You’ll need to feed this starter every day since it will eventually run out of food and die; you can use whatever type flour you like but make sure it has gluten in order to get good rising action going; once activated by feeding, scoop off some starter from the top and mix it with whatever flour you like, then store the rest in a clean glass container to keep it alive
Why is sourdough bread good for you?
Surprisingly, sourdough bread is really good for you! Although the yeast in most bread is generally active and alive (especially when it’s fresh), starter doughs like sourdough are even better as they have a much lower content of phytic acid. Phytates bind to minerals that would otherwise be absorbed by your body; this binding process reduces mineral absorption so if you’re not eating very many fortified foods then an unrefined flour will provide back some of what’s lost
How do I use my starter?
You can either start with adding all the dry ingredients together before introducing any liquids or vice versa – whichever way you choose make sure to mix them well until there aren’t any lumps left over and then let it rest as per the recipe instructions above
Is sourdough gluten free?
Using regular wheat flour as the starter can lead to a gluten-containing sourdough. If you’re looking for a gluten free alternative then try swapping it out with grains like buckwheat, spelt, millet or quinoa.
Is sourdough as bad as white bread?
A lot of sourdough breads are made with unrefined flour which can help prevent mineral deficiencies. So no, they are not as bad as white bread. To make it healthier opt for whole meal flour (which includes the wheat germ) and add a variety of seeds and beans such as chia, flax, soy and pepitas.
How long does it take to bake sourdough?
If you’re baking a loaf of sourdough bread then it will take about an hour and the resulting texture is denser than that of white flour.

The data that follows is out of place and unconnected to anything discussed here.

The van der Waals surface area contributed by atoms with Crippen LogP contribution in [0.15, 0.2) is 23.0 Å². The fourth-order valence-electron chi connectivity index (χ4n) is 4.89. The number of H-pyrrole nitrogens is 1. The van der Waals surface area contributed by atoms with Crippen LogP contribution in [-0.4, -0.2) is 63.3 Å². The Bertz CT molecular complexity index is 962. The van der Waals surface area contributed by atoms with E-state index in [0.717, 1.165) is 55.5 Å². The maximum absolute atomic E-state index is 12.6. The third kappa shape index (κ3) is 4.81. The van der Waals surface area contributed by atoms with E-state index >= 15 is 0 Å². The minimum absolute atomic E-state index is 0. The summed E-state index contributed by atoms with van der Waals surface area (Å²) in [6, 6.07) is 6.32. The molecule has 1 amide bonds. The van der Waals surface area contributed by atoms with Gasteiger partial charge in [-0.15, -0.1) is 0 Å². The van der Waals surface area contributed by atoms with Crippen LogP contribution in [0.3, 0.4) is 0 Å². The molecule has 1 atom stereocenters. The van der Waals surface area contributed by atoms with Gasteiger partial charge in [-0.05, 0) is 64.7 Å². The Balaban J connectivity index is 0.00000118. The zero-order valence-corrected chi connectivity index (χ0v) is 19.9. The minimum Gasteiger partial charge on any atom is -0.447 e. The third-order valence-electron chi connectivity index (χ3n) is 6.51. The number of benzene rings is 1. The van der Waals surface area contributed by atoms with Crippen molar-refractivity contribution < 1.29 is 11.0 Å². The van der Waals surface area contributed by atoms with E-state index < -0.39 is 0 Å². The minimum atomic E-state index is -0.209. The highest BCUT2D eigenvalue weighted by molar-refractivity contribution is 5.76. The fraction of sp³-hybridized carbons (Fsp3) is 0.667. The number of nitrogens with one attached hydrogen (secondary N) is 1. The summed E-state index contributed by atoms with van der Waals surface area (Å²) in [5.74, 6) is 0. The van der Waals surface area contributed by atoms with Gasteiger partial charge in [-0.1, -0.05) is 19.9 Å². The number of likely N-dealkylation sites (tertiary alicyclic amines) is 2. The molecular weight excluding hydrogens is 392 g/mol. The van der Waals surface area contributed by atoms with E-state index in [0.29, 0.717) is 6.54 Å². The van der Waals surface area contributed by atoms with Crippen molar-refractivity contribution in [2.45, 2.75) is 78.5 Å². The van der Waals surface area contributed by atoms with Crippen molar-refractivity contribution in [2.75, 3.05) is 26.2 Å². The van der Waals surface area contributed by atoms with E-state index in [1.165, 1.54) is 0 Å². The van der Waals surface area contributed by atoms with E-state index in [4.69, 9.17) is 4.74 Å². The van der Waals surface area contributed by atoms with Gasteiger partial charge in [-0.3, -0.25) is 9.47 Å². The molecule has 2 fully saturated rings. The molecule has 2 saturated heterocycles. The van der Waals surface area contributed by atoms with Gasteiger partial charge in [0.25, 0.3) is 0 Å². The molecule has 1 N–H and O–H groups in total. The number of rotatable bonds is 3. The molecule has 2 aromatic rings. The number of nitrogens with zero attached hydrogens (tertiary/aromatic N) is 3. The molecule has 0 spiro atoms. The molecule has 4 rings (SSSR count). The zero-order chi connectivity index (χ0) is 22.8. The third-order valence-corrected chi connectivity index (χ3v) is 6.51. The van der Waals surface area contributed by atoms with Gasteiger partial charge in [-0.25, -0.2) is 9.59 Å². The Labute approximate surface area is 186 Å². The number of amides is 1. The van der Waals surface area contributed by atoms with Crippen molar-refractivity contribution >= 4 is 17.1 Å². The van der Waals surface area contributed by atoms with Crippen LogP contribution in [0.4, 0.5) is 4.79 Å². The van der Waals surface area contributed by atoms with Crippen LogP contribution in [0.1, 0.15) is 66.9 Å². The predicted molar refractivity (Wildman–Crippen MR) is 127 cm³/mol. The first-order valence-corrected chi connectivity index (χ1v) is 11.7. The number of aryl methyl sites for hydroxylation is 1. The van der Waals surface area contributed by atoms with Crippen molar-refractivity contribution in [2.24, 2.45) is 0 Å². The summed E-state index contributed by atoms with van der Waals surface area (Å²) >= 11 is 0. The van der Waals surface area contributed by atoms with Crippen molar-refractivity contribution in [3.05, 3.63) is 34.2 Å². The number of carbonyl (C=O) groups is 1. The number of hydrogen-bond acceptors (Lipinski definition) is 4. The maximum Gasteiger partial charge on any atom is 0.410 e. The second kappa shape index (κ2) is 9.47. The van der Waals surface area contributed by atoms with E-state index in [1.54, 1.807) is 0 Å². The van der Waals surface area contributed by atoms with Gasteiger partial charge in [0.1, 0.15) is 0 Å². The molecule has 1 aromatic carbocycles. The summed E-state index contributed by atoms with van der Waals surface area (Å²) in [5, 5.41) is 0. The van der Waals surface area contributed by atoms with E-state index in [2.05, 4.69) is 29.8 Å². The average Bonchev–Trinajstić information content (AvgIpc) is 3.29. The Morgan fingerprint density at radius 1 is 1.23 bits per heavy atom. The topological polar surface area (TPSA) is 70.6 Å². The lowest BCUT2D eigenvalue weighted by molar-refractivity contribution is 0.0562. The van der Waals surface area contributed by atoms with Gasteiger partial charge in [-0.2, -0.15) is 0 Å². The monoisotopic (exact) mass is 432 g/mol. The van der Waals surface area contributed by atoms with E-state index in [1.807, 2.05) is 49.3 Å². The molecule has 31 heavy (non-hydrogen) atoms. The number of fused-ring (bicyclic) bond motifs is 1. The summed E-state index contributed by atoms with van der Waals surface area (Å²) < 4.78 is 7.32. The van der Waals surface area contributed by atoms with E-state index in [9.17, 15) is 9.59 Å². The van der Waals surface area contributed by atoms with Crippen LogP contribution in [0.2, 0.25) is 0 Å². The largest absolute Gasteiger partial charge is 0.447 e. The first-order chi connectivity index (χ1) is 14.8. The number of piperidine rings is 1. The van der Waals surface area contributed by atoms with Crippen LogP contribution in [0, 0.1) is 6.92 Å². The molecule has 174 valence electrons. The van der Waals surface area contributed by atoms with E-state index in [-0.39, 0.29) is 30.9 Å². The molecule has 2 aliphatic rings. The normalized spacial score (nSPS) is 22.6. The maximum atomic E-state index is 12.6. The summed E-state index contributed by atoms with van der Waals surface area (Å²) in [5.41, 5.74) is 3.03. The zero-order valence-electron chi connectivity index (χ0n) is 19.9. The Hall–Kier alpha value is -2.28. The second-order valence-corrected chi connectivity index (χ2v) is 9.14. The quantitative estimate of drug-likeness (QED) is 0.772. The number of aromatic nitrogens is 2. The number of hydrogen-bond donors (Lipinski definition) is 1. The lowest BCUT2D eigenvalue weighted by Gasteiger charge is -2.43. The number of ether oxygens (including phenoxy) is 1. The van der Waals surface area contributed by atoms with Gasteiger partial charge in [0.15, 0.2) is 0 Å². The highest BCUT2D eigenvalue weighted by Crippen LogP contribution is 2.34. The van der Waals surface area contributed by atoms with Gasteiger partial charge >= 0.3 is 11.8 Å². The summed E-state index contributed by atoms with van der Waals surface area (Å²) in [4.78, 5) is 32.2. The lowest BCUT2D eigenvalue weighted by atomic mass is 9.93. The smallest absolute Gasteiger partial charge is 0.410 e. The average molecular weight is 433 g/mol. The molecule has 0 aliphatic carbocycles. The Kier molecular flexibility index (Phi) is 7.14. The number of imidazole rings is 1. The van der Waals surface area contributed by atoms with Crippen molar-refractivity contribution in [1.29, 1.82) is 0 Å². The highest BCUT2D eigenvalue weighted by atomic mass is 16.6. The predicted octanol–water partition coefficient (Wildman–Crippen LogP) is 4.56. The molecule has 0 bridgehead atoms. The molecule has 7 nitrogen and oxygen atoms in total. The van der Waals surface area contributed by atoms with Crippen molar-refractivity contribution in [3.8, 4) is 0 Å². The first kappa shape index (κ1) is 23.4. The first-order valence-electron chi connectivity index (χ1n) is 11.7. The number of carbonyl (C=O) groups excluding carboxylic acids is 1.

Sourdough starter: what’s in it?
The ingredients for making a starter are usually just water, rye or wholemeal flour and yeast. You need to cover with foil so no oxygen can get into the mixture which might make it go bad. As long as there isn’t any lumps left over from stirring they leave them to rest/rise before using again when needed (see recipe instructions).
Will my sourdough starter survive if I don’t keep feeding it after use?
It depends on how much liquid and flour was used during last feeding but most likely not as the yeast will eventually consume all of the nutrients after a few days if left out at room temperature.
How long can you keep sourdough starter in the fridge?
Sourdough starter can be preserved in the fridge for a week to make it easier to revive and use again.
What’s so special about sourdough?
The yeast used is less likely to produce many of the impurities which are usually found in commercial yeasts, making the resulting product more rich and flavourful. The method of using wheat that has been grown without pesticides helps this process as well – there may not even need any additional preservative added if you’re lucky. This leads us on nicely into “How do I keep my sourdough starter alive?”…
What is the point of a sourdough starter?
The starter is a starter culture that provides yeast and lactobacilli to convert the flour’s starch into sugars, improving flavor.
What do I need for sourdough?
Flour (ideally organic or unprocessed), water, salt and time. The sourdough bread you end up with will be unique in flavour because of this process depending on what other ingredients are added such as seeds etc. It also means that it is healthier than most commercial breads which have additives like preservatives and chemicals like chlorine dioxide used during processing – not something you’ll find in your home made loaf!